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Lost SEO traffic in 2021? Here are 3 potential reasons why (and how to recover your rankings heading into 2022)
From site speed to link spam, here is how to recover lost traffic in 2022.
Navigating Google updates, algorithm changes, and diagnosing specific causes of traffic loss can be challenging. Throughout the past year, Google has been more aggressive, rolling out changes to their search algorithm, launching three Core Updates along with a variety of more narrowly focused improvements during the year. Complicating things further, many of these updates overlapped or occurred within the same date range, making it more difficult to understand which update(s) may have caused traffic & ranking loss for webmasters.
If your SEO traffic is on the decline, let’s take a look at three potential reasons why and discuss how to reverse the trend heading in 2022.
1. Page Experience, Site Speed, and Core Web Vitals
The first phase of Google’s Page Experience Update had a three-month rollout this past summer, concluding in early September. This update rewards secure & fast-loading pages on mobile devices which pass Core Web Vitals requirements as described by Google. While the search impact thus far has been largely flat, we’ve seen numerous websites in competitive verticals lose mobile traffic throughout the update. Further, Google has announced they are bringing this update to desktop search results in the first quarter of 2022, presenting an opportunity to improve existing site performance while staying ahead of future updates. If you lost mobile SEO traffic in late summer and failed the new requirements, it may be worthwhile spending time improving your site’s Page Experience and Core Web Vitals metrics.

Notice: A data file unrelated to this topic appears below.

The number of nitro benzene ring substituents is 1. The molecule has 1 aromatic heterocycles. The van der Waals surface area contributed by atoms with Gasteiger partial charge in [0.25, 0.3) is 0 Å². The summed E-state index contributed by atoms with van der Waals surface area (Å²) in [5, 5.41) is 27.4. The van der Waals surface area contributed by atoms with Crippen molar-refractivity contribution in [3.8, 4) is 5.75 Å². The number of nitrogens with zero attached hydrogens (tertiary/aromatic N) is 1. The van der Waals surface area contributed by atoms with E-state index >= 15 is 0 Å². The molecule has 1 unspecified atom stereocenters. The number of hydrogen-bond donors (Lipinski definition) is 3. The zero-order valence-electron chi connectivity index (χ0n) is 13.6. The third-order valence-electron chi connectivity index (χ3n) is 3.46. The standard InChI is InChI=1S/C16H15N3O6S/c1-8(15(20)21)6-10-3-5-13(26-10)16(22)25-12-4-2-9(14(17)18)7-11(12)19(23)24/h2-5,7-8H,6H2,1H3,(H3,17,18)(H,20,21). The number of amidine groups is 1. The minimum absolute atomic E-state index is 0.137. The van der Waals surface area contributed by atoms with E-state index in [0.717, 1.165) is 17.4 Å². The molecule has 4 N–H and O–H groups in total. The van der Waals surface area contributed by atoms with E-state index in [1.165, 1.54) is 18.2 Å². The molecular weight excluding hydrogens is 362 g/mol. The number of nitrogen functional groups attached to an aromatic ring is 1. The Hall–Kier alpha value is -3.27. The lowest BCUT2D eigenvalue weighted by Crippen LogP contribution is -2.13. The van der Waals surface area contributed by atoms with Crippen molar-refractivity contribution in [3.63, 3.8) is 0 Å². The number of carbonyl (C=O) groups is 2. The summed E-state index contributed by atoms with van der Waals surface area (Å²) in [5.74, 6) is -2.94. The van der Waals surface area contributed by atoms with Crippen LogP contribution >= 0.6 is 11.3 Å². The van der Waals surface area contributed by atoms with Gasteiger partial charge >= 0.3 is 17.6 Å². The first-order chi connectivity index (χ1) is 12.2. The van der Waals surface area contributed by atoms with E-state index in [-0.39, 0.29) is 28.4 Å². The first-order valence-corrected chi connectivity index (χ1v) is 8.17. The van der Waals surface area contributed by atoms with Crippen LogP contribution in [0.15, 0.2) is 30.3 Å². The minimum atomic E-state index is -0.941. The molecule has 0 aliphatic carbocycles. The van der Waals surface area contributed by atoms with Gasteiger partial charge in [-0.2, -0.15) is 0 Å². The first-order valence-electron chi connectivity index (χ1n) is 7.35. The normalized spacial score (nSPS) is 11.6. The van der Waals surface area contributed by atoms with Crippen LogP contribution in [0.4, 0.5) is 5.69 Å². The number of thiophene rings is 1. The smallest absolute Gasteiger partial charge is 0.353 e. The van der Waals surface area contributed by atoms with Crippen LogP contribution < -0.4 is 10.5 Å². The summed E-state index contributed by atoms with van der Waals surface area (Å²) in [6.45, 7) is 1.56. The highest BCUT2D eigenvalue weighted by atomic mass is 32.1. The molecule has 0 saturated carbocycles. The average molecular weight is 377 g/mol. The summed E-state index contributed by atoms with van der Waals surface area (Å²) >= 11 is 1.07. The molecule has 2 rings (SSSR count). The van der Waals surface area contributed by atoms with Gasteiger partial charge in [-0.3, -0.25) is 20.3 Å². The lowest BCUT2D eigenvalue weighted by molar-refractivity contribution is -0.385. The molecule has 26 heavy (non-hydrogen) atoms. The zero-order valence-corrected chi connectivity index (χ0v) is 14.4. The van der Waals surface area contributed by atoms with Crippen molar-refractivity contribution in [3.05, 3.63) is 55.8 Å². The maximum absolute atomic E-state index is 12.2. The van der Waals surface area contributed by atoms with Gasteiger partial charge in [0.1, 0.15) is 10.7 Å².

Not sure where to begin? Google has recently updated their PageSpeed Insights and Lighthouse tools which can help you better understand specific causes of slow site speed and pinpoint Core Web Vitals failures. Search Console offers additional insight regarding your website’s performance, and WebPageTest.org can help developers get a deeper look at the situation.
It’s important to note this is largely a page-level update, so webmasters will need run diagnostics at the URL level. For larger websites, this can present a significant time investment and may be why Google gave such advance notice of this update. To help diagnose more quickly, begin by analyzing your website’s pages on a template or page-type level to uncover solutions that can likely be applied to all pages of that page type and template.
Taking things a step further, it may be worth utilizing cloud hosting services like AWS or Cloudflare for your website. These solutions have built-in speed and security optimizations that can help your site load more quickly on desktop and mobile devices. You may also choose to hire a professional who can make a complex technical project more approachable for you & your developers.
2. Being authentic and serving your users
The latest version of Google’s Search Quality Guidelines refines their guidance for content quality, especially pertaining to YMYL industries (finance, healthcare, e-commerce, and so on). We’ve seen content quality consistently be a key indicator of how your website will perform throughout a Core Update, so it’s always a good idea to stay on top of Google’s recommended best practices and produce content that meets your users’ needs – especially as compared to your competitors. If you lost SEO visibility during June, July, or November, a Core Algorithm update could be the reason, and it’s likely a lack of content quality or a poor user experience may be reasons why.
When analyzing your site’s content, it’s important to ask yourself:
- Is the content on your website authored by a topical expert, and are you proving this in your author profiles and bylines? This is especially important in YMYL categories to convey E-A-T, although there are certain situations where it may not be needed.